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Mitt Romney’s 47% comments have really been on my mind the last few days. Two things prompted me to post something here today. One, I had a long conversation with a homeless man who came by our shop on Friday. Two, Rev. Jim Burklo shared a new “musing” somewhat inspired by Gov. Romney’s secretly videotaped musings. I’ll share a bit about my Friday conversation, share all of Jim’s musing, and then close with a bit about how it all fits together.

And… in case you’re wondering, the photo to the left is not Rev. Burklo or our homeless friend, it is Thomas Paine. You’ll get the connection when you read Jim’s musing.

In 2007 Mark (not his real name) had a good job, a small apartment, a little bit of savings, and a pretty normal life. When the Great Recession hit he lost his job and his health care. For a few months he was able to hold onto his apartment but he got hit by a really bad medical condition that hit his legs hard, and things started to go down hill quickly. Soon money got too short and he ended up living in his car. His main focus was on getting his legs back in working shape so he did physical therapy every day until he was able to walk well again. That took around a year.

When his health improved enough so that he could walk well, he thought that one way he could make a living was going back to something he’d done many years ago, washing windows. He wandered from shop to shop and house to house offering his services. When he came into our shop for the first time I had no idea that this articulate, healthy-looking, friendly, handsome, 60-something year old gentleman (and I use that term on purpose) could possibly have been homeless. Having been in our shop for only a few months, I had learned that the art of “traveling salesman” had not disappeared after my grandfather had mastered it. In fact, we had traveling salesmen coming into the shop all the time. A window washer seemed like just another entrepreneur.

Mark did all the windows lining the front of our shop and they looked great. His price? $20. Not bad for about 45 minutes work.

Over the last two years I learned that Mark was, in fact, homeless. He’d lost the car after it died and he couldn’t afford the repairs. You can live in a car as long as the car can move from place to place. Once the car dies, you’re just a short time away from the police taking it away… and they did.

On Friday this week he hung out in the shop for around an hour, and, because I asked a lot of questions, I got to learn much more of his story. Right now he’s got congestive heart failure and a couple of plugged arteries that need stents. He sleeps in an alley and would give anything to have a car, any working car, that he could sleep in instead of on the street. A car could also help him go a little further with his window-washing business. He doesn’t use drugs. He doesn’t have any mental problems. He doesn’t drink. I could have guessed all of that from the conversations I’d had with him in the past.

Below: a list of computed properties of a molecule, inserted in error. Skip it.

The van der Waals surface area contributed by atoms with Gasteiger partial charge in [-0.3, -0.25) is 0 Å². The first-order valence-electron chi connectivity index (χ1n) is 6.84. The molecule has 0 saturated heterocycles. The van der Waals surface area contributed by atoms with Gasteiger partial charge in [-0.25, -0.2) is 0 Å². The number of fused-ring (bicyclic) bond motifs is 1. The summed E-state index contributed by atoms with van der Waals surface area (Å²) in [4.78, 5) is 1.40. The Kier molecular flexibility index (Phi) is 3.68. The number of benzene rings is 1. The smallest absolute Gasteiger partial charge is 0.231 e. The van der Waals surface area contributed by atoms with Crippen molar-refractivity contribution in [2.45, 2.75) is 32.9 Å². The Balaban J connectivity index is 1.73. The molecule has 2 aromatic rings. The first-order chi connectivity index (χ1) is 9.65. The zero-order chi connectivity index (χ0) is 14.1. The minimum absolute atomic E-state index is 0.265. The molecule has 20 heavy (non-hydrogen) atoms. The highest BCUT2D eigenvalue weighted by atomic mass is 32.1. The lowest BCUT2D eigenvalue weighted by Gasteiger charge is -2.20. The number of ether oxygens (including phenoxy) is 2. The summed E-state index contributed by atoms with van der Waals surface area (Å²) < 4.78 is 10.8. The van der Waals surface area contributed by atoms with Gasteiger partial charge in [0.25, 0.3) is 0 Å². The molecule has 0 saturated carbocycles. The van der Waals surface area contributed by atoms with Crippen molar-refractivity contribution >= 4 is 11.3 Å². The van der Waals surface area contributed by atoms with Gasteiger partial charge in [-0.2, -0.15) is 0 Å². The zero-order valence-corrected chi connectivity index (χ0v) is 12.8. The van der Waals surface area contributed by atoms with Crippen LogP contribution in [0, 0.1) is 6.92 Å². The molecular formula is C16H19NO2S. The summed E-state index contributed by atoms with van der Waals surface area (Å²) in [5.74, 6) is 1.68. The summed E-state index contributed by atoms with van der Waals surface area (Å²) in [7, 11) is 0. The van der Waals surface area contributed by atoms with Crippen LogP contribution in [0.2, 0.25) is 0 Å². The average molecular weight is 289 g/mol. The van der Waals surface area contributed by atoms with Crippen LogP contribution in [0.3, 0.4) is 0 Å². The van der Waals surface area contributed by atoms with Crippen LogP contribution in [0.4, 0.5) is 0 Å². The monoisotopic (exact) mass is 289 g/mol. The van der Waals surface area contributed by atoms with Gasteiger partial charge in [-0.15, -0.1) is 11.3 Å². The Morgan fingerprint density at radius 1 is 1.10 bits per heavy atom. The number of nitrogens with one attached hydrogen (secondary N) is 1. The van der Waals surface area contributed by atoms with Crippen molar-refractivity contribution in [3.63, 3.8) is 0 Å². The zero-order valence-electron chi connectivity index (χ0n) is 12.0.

With a little bit of help he could start climbing out of the hole he’s in, but he doesn’t want that help to come from the government. The government would force him to do things their way (true), including forcing him to live where they wanted him to live (also true). He doesn’t want to be dependent, even though, as a veteran, he is ENTITLED to help from the VA. So where does a guy like him fall in Mitt Romney’s 47% v 53%?

This brings me to Rev. Jim Burklo’s most recent “musing.” In it, he tells us about Thomas Paine’s 18th Century idea that all Americans should have a system of guaranteed income, an income that would promise a basic level of survival and basic comfort. Mitt Romney lamented that 47% of people think they are “entitled” to health care, food, and housing. I actually personally do believe that those basic bottom-line needs should be universally met. It seems Thomas Paine thought of it first! What if our friend Mark had been guaranteed a certain minimal level of income, plus cradle-to-grave health care, no matter what. Would he be sleeping in an alley? (I know the answer is “maybe” but I think in Mark’s case the answer is no.)

Check out Jim’s musing and then let’s reconnect on the flip side.

Musings by Jim Burklo
9-21-12
www.tcpc.blogs.com/musings for current and previous articles

(I’ll be speaking at First Congregational Church of Palo Alto on Sun, 9/30, at 11:15 am (after worship) on the topic of “Soulful Citizenship” – with a potluck lunch to follow at the church – and I’d love to see you there!)

Common Sense

In 1776, Tom Paine published “Common Sense”, a widely-read pamphlet that rallied the colonists of America to declare independence from Britain. You can almost hear the penny-whistled tune of “Yankee Doodle” in the background at the mention of his name. But his role as a founder of our nation was but one of his causes. In 1796, he agitated for governments to institute systems of guaranteed income for all, in order to wipe out abject poverty in society. He argued that the same inalienable, natural, God-given rights that endowed people with political freedom also endowed them with a basic level of sustenance. In “Common Sense”, Paine wrote: “…the strength of one man is so unequal to his wants, and his mind so unfitted for perpetual solitude, that he is soon obliged to seek assistance and relief of another, who in his turn requires the same.”